A Guide to This Year’s Passover Seder

Passover Seder plate on a teal background

It’s almost impossible to remember back to our celebration of Passover last year.  So much has happened in our lives, in the Jewish world, in Israel, and around the world that has impacted who we are as we prepare for this year’s Seder.

The horrific massacres in Israel following the Hamas invasion of October 7 inflicted a deep and menacing wound on the body, heart, and soul of the Jewish people. The agony continues for those still held hostage, and for their families and loved ones. The pain persists in those recovering from catastrophic injury, and for those whose physical wounds may have healed, but who carry even deeper wounds in their hearts and psyches and souls.

The explosion of antisemitism across America, from city councils to university campuses has cast a pall of dread over our community. Our hearts climb into our throats as we watch Israel repel an onslaught from Iran, and wonder what will quell the growing cycle of violence.

And at the same time, many of us carry within, deep conflict over what we see on our computer and television screens; of news stories that report thousands of casualties, displacement, starvation and suffering in Gaza.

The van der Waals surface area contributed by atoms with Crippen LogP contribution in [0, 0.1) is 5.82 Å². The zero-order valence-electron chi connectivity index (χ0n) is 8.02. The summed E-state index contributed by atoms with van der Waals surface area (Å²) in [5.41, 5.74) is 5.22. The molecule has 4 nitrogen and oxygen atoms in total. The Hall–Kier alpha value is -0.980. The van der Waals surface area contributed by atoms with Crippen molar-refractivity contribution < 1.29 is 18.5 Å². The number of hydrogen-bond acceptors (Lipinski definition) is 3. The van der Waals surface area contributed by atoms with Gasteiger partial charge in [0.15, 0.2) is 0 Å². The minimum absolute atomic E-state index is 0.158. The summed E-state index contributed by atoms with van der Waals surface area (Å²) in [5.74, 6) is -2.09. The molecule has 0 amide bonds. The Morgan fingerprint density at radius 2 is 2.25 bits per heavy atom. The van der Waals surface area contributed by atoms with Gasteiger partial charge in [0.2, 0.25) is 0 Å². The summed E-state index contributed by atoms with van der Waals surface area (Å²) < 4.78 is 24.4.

The Passover Seder is a time when we gather together our loved-ones, family and community to tell the story of our people.  In one ritual, we celebrate all we value as Jews – Life, Love, Knowledge, Wisdom, Justice, Compassion, Freedom, and Peace. But even the application of these values sometimes surfaces conflict within families and among friends.

Passover Seder plate on a teal background

Some families look at the events of this past year through very similar lenses, while others will sit across the table from people who see things from very different perspectives. And still others wonder what they should say with their young or younger children on this day we celebrate our peoplehood and the moral principles for which God ensured our liberation.

We provide these resources to assist you with your Passover Seder, and hope they help you create a truly meaningful Seder experience for you and those with whom you will gather this year.

Some Thoughts on Seder Conversation

It’s important to prepare those who gather with you for what you expect from your Seder. It’s important to remember that a Seder meal is for dialogue, not debate.

Corky Becker of Essential Partners taught that debate is like volleyball – your job is smash the ball at your opponent so that you can make them miss in order to score a point. Dialogue, however, is like playing catch – your job is to give to your partner in order that they can receive, and for them to give back to you in the same way, so that you keep the ball from dropping.